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2. Have the right kit
Working from a laptop slumped in an armchair is probably fine for one day, but for prolonged working from home you're going to need better kit. A mouse, keyboard and if possible a monitor — and a decent chair — will make the experience less painful.
Also, don't forget the paperwork: if you rely on physical files or documents, make sure you have them or access to them. And if you are removing sensitive data from the office environment, make sure it is properly protected — by encryption, for example
3. Let the cloud take the strain...
While the Olympics itself won't risk using the cloud, this could still be a good opportunity to test out cloud-based technology yourself. If you are working from home or other locations, cloud storage might make sense (although bear in mind the need to sufficiently protect sensitive company data).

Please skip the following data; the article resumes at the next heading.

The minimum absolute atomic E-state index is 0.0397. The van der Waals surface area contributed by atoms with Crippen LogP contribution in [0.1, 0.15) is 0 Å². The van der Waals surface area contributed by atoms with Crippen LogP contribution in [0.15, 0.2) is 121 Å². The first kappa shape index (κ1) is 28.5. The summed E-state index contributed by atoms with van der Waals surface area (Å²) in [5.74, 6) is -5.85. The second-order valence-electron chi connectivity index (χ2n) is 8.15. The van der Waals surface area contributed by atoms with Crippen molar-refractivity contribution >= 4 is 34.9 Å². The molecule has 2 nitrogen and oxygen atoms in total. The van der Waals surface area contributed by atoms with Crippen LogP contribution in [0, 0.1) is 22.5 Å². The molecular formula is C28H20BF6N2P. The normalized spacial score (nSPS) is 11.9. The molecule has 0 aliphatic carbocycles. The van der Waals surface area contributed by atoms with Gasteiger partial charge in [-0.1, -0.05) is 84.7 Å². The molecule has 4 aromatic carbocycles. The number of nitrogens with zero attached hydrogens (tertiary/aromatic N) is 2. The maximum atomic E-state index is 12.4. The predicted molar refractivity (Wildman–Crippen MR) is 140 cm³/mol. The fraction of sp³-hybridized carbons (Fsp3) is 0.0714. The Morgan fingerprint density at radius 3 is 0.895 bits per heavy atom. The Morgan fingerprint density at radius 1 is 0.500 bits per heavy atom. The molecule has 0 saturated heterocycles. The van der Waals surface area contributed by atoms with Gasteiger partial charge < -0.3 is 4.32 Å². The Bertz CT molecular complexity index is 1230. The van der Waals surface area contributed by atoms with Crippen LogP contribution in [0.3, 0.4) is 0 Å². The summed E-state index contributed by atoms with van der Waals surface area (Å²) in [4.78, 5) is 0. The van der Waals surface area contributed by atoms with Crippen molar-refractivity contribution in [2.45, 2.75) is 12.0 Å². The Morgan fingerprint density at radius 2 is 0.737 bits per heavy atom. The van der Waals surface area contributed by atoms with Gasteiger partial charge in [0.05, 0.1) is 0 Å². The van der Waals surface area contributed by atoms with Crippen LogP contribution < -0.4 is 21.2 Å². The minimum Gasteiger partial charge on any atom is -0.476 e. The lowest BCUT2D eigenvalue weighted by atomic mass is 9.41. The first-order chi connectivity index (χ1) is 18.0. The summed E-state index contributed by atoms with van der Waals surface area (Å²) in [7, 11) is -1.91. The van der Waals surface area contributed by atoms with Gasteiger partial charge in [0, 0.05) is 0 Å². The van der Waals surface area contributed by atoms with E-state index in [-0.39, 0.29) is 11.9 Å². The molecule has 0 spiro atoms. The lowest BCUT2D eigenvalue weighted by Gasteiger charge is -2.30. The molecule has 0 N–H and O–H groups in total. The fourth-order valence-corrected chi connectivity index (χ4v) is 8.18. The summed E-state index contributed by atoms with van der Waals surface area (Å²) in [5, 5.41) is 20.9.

Man in field
4. ...but still have a backup plan
Earlier this year, the Olympic organisers were warning of internet outages arising from the huge number of people going online during the Games — to watch events, for example. While these warnings may have been downplayed, with the huge numbers working from home it's wise to assume that at some point you may find your broadband failing when the entire street starts streaming Olympic video.
So make sure you have some work that doesn't rely on a network connection to keep you busy — and the boss happy — until you get back online.